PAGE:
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Volume 2009, Article ID 765927, 4 pages
Clinical Study

Granular Cell Tumours: A Rare Entity in the Musculoskeletal System

London Bone and Soft-Tissue Tumour Unit, Royal National Orthopaedic Hospital NHS Trust, Brockley Hill, Stanmore, Middlesex HA7 4LP, UK

Received 6 August 2009; Accepted 7 December 2009

Academic Editor: Quincy Chu

Copyright © 2009 Barry Rose et al. This is an open access article distributed under the Creative Commons Attribution License, which permits unrestricted use, distribution, and reproduction in any medium, provided the original work is properly cited.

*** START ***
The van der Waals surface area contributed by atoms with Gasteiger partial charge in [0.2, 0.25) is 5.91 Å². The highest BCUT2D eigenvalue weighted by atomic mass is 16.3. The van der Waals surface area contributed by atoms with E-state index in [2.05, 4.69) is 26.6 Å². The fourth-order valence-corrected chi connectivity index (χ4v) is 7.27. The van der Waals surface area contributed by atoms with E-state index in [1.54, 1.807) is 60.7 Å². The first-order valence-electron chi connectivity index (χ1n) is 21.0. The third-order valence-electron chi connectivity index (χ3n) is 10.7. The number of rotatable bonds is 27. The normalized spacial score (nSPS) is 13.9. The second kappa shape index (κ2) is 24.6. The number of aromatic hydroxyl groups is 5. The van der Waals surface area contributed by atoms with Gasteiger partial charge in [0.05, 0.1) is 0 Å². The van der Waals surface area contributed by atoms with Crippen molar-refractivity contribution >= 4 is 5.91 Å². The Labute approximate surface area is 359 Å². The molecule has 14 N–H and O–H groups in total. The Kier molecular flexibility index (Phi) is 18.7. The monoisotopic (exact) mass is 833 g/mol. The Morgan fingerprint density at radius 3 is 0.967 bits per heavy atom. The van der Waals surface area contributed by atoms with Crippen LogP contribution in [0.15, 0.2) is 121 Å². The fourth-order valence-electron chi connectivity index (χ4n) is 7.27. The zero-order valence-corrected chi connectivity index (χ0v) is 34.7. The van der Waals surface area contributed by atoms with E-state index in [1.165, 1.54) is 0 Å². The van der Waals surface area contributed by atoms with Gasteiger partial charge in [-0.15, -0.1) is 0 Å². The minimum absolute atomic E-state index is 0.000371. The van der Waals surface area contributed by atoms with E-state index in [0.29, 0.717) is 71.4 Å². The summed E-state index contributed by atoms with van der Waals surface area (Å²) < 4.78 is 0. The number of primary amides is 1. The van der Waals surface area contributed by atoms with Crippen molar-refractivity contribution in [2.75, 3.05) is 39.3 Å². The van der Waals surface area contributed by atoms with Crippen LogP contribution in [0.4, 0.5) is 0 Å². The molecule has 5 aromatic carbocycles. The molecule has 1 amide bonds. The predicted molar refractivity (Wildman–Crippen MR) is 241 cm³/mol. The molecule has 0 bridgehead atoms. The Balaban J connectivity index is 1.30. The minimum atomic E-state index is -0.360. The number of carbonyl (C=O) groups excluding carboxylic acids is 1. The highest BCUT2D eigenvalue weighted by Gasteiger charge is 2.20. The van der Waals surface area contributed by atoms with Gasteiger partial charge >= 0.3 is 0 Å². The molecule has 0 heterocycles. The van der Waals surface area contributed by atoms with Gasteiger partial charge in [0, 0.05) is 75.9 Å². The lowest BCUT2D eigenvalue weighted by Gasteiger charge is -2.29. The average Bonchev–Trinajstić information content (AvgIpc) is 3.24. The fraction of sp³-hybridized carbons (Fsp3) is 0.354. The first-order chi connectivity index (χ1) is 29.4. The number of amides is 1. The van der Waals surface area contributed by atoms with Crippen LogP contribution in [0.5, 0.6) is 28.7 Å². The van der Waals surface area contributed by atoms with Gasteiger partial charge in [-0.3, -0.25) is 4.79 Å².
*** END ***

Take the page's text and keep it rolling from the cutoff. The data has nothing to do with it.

Granular Cell Tumours are rare mesenchymal soft tissue tumours that arise throughout the body and are believed to be of neural origin. They often present as asymptomatic, slow-growing, benign, solitary lesions but may be multifocal. 1-2% of cases are malignant and can metastasise. Described series in the literature are sparse. We identified eleven cases in ten patients treated surgically and followed-up for a period of over 6 years in our regional bone and soft tissue tumour centre. Five tumours were located in the lower limb, four in the upper limb, and two in the trunk. Mean patient age was 31.2 years (range 8–55 years). Excision was complete in one case, marginal in five cases and intralesional in five cases. No patients required postoperative adjuvant treatment. Mean follow-up was 19.3 months (range 1–37 months). One case was multifocal, but there were no cases of local recurrence or malignancy. Histopathological and immunohistochemical analysis revealed the classical granular cell tumour features in all cases. We believe this case series to be the largest of its type in patients presenting to an orthopaedic soft tissue tumour unit. We present our findings and correlate them with findings of other series in the literature.